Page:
No returns or buybacks. I think it might be best to offer an even dollar amount exchange. If a buyer had purchased some items that are not working for their shop, they might exchange for different items equal to that pricing amount.

5. Do you include suggested retail pricing?

I include wholesale price and suggested retail pricing in my wholesale catalog. Suggested retail pricing should remain relatively consistent between your Etsy shops, b&m shops, & craft shows. Your shops don't want you selling the same items for cheaper, even though they may mark it up higher than your retail price - that seems to be just the way she goes.

6. Do you put suggested retail price on the product?

I leave all hang tags and packaging unmarked, shop owners will often mark up past your retail prices and that should be their choice. From what I've seen, most shops with stick with your suggested retail pricing. Plus they may have their own barcodes, labels, etc that they want to add to your existing packaging.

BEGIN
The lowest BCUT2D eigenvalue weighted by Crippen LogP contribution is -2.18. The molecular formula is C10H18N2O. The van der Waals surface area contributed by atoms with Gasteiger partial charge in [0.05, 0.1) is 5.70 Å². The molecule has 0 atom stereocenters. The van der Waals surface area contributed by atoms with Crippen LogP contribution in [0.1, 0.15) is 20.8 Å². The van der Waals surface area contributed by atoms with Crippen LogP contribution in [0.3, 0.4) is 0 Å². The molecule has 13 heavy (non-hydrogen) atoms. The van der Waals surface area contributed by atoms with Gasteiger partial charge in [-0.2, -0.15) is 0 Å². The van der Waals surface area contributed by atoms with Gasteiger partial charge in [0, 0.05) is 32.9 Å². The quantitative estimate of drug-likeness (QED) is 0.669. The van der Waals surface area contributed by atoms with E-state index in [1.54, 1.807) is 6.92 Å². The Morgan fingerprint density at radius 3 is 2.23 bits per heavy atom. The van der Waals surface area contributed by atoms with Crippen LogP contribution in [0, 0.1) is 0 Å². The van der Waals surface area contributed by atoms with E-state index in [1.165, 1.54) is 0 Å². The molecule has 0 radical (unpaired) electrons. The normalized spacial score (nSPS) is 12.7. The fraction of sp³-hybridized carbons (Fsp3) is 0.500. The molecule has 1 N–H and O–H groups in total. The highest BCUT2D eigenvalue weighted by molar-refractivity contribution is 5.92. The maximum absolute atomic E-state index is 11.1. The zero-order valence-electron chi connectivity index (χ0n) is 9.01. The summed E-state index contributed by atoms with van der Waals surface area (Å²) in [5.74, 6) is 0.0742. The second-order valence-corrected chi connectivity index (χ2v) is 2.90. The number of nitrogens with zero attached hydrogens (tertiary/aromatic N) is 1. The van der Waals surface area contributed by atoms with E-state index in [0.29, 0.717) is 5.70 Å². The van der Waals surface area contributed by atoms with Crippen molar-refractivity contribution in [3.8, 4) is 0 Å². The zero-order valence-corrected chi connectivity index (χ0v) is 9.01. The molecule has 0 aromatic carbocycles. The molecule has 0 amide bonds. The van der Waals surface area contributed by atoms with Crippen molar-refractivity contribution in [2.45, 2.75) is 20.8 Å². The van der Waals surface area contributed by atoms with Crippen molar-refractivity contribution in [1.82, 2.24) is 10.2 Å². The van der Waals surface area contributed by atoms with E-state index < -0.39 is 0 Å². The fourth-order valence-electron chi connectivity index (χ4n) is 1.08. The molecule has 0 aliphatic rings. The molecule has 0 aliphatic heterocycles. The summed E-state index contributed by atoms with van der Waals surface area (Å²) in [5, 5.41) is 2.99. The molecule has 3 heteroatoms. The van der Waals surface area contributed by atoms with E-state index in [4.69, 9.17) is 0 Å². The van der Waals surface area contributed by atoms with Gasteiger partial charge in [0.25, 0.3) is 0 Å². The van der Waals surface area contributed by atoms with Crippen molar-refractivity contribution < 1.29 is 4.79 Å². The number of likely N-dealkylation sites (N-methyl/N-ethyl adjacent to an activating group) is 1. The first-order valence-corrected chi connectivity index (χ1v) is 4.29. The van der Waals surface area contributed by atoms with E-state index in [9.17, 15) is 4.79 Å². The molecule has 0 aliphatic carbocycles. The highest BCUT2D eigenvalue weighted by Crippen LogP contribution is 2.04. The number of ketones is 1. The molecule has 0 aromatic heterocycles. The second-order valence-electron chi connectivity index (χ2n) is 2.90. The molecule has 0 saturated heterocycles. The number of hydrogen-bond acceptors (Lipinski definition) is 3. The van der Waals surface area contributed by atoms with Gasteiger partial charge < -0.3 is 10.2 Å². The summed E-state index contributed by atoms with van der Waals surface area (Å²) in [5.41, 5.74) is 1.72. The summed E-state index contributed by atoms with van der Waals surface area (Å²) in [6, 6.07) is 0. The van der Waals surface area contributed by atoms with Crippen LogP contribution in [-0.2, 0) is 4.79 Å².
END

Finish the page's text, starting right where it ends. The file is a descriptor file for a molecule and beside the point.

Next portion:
7. How do retailers place orders?

I have a line sheet in my catalog that buyers can mail in or fax, offer wholesale direct on Etsy through a wholesale section, or just invoice via Paypal - Paypal has a nice invoicing tool available. Accept company checks as well, some buyers don't want to pay with cards and prefer checks for book keeping purposes. You might want to offer Net 30 terms and send your customers a bill. In most cases its best to get paid up front for all wholesale orders. If a buyer is serious about purchasing with you and has worked with small labels or designers before they should expect to be billed up front.

8. What are some creative ways to approach retailers?

Most accounts I've gotten simply from marketing online. I've also found offering wholesale direct on Etsy to be quite helpful. Of course, you can always mail a catalog & press pack, or approach neat shops in person - find out who the manager or store buyer is ahead of time and make an appointment. If meeting in person, be sure to bring some samples and a catalog, they want to see all your cute goodies!

9. How much do you charge for shipping & handling?